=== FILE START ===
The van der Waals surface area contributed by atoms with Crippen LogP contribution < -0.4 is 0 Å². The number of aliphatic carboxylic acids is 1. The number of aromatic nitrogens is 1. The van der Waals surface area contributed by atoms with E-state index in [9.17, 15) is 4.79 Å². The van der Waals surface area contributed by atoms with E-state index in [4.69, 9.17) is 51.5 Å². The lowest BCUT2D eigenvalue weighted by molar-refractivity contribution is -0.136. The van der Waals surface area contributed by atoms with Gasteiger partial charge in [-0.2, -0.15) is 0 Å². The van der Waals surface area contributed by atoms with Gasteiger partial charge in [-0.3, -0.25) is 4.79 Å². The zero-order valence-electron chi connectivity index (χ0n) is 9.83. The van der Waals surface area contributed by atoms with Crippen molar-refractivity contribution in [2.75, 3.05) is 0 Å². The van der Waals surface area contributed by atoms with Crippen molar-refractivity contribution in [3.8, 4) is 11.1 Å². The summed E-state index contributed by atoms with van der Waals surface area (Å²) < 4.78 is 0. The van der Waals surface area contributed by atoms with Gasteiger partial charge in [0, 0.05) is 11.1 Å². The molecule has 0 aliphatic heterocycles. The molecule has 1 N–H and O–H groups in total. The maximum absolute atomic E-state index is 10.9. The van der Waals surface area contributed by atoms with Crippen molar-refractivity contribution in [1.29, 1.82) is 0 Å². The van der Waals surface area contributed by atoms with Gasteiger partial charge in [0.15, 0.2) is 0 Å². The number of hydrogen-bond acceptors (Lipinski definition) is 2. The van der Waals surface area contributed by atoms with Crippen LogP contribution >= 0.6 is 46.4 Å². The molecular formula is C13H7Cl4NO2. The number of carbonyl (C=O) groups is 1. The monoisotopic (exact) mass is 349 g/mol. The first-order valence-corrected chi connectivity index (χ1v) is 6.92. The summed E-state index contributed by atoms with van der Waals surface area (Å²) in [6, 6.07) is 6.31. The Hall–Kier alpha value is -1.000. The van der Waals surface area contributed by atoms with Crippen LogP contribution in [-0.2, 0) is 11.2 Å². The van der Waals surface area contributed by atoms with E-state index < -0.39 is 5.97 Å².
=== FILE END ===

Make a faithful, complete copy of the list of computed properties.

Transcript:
The van der Waals surface area contributed by atoms with Crippen LogP contribution < -0.4 is 0 Å². The number of aliphatic carboxylic acids is 1. The number of aromatic nitrogens is 1. The van der Waals surface area contributed by atoms with E-state index in [9.17, 15) is 4.79 Å². The van der Waals surface area contributed by atoms with E-state index in [4.69, 9.17) is 51.5 Å². The lowest BCUT2D eigenvalue weighted by molar-refractivity contribution is -0.136. The van der Waals surface area contributed by atoms with Gasteiger partial charge in [-0.2, -0.15) is 0 Å². The van der Waals surface area contributed by atoms with Gasteiger partial charge in [-0.3, -0.25) is 4.79 Å². The zero-order valence-electron chi connectivity index (χ0n) is 9.83. The van der Waals surface area contributed by atoms with Crippen molar-refractivity contribution in [2.75, 3.05) is 0 Å². The van der Waals surface area contributed by atoms with Crippen molar-refractivity contribution in [3.8, 4) is 11.1 Å². The summed E-state index contributed by atoms with van der Waals surface area (Å²) < 4.78 is 0. The van der Waals surface area contributed by atoms with Gasteiger partial charge in [0, 0.05) is 11.1 Å². The molecule has 0 aliphatic heterocycles. The molecule has 1 N–H and O–H groups in total. The maximum absolute atomic E-state index is 10.9. The van der Waals surface area contributed by atoms with Crippen molar-refractivity contribution in [1.29, 1.82) is 0 Å². The van der Waals surface area contributed by atoms with Gasteiger partial charge in [0.15, 0.2) is 0 Å². The number of hydrogen-bond acceptors (Lipinski definition) is 2. The van der Waals surface area contributed by atoms with Crippen LogP contribution >= 0.6 is 46.4 Å². The molecular formula is C13H7Cl4NO2. The number of carbonyl (C=O) groups is 1. The monoisotopic (exact) mass is 349 g/mol. The first-order valence-corrected chi connectivity index (χ1v) is 6.92. The summed E-state index contributed by atoms with van der Waals surface area (Å²) in [6, 6.07) is 6.31. The Hall–Kier alpha value is -1.000. The van der Waals surface area contributed by atoms with Crippen LogP contribution in [-0.2, 0) is 11.2 Å². The van der Waals surface area contributed by atoms with E-state index < -0.39 is 5.97 Å².